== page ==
Thursday, June 5, 2008

Reading List for Mariners - from U.S. MMA

- Photo is by Will Van Dorp aka tugster

A reading list from the United States Merchant Marine Academy's is available on line - I can't get the link to work, use google and search for "HUMANITIES SEA-YEAR PROJECT .

I've cut and pasted the ones I've read and would recommend. I've italicized the remarks of the author of the list Dr. Magnus, the Humanities Sea Project Coordinator - the non-italicized are my remarks:

Mark Twain's Huck Finn is on the list but Life on the Mississippi - on line here is not.

Joseph Conrad. Heart of Darkness. A captain learns about the temptations that can make a person ignore the rules of society.
- There is a stretch between the sea voyage and the river trip where I found it tough going. The the main character stayed too long on the beach at the mouth of the river for my taste, I like to keep moving, but it pays to stick with him while he repairs the river boat that take him into the heart of darkness.

Joseph Conrad. Typhoon. This is a story of a huge typhoon in the Yellow Sea and the impact of the storm on human character.
- Conrad was a merchant seaman, this is a great story.

Joshua Slocum. The Voyage of the Spray: Sailing Alone Around the World. Written in 1900, Slocum told his story of skill and fortitude as a master navigator. - If you have not read this, don't even talk to me. - Sailing Alone Around the World is on line here.

Herman Wouk. The Caine Mutiny. This World War II novel asks, "What do you do when the ship's captain is mentally unbalanced? and "When should a captain be regarded as incompetent and relieved of command?” That is not what the novel asks. If the officers and crew had remained loyal to the captain that question never would have come up.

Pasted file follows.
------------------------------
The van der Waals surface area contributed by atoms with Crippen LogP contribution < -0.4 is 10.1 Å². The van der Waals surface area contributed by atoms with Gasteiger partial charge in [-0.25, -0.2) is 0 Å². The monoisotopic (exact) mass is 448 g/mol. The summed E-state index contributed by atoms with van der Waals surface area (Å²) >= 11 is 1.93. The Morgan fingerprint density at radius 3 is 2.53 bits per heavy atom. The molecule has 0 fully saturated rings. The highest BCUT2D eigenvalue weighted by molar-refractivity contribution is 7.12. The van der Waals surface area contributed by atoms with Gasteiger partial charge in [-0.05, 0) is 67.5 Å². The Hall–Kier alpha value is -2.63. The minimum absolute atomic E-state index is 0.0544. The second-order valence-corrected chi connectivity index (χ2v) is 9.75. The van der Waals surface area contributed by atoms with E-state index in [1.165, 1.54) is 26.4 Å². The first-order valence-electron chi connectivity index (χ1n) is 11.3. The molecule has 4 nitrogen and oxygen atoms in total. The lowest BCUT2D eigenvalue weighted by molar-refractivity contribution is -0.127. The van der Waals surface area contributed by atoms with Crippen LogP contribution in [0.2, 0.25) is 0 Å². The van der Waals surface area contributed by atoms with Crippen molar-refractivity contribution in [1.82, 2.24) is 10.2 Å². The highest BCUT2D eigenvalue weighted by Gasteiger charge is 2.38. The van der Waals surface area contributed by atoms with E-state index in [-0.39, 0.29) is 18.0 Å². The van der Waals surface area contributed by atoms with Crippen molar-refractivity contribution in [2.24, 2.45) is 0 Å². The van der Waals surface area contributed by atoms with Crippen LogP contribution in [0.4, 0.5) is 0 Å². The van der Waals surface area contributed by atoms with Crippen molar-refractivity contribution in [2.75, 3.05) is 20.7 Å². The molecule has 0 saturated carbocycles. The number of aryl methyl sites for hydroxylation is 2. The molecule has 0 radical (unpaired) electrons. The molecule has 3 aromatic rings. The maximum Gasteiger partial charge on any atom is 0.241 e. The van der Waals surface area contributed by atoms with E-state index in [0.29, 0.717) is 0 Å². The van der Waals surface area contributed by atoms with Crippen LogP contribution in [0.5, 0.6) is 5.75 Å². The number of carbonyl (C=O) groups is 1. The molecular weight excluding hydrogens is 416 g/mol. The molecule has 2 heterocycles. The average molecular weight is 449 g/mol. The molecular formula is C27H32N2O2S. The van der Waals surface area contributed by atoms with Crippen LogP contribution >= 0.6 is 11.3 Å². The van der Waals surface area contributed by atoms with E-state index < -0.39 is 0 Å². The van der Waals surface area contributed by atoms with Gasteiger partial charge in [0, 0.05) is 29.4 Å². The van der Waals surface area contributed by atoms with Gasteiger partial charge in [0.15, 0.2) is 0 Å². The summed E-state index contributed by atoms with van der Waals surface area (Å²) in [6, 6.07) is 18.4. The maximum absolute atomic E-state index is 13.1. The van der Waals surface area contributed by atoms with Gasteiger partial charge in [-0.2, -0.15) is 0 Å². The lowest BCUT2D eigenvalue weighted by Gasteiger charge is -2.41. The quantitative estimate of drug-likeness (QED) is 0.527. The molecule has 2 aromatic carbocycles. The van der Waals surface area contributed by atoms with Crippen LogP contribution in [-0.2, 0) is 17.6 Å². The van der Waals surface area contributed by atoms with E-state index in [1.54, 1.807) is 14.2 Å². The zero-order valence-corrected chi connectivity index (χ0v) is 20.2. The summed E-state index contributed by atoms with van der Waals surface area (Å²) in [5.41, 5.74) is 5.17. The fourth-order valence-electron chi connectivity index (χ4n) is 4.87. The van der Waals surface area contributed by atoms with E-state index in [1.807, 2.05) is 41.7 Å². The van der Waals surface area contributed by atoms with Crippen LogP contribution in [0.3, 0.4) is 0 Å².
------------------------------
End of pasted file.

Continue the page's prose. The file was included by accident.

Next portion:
Robert Frump. Until the Sea Shall Free Them. Life, Death and Survival in the Merchant Marine. - Good read, about the Marine Electric which sank in 1983 off the coast of Virgina

Margot Morrell and Stephanie Capparell. Shackleton's Way: Leadership Lessons from the Great Antarctic Explorer. A gripping account, with acute insight into the psychology of leadership.
- Good book, if you are a Shackleton fan and interested in leadership it is a must read.

Steven Covey. Principle Centered Leadership. Presents strategies for successful leadership, a long-term, inside-out approach to developing people and organizations. The key to dealing with the challenges that face us today is the recognition of a principle-centered core within both ourselves and our organizations. - Highly recommended, I have a copy on the ship.

Steven Covey. The Seven Habits of Highly Effective People. Before you can adopt the seven habits, you'll need to accomplish what Covey calls a "paradigm shift"-a change in perception and interpretation of how the world works, which affects how you perceive and act regarding productivity, time management, positive thinking, developing your "proactive muscles"(acting with initiative rather than reacting), and much more. Good but Principle Centered Leadership is much better.

Skip Strong and Twain Braden. In Peril: A Daring Decision, A Captain's Resolve, and the Salvage that Made History. Great saga of a daunting leadership challenge - The almost unbelievable true story of the Cherry Valley and the biggest salvage award ever. It takes place in 1994, Captain Skip Strong, now a pilot in Maine uses a fully loaded tanker, off the Florida Coast, during a storm, to pass a line to, and tow a tug and tow. The propeller of the tanker was churning up mud from the bottom at one point! Review here
The story is here (pdf) - The story starts on page two.

Later I will list the books on my shelf that are not on this list.

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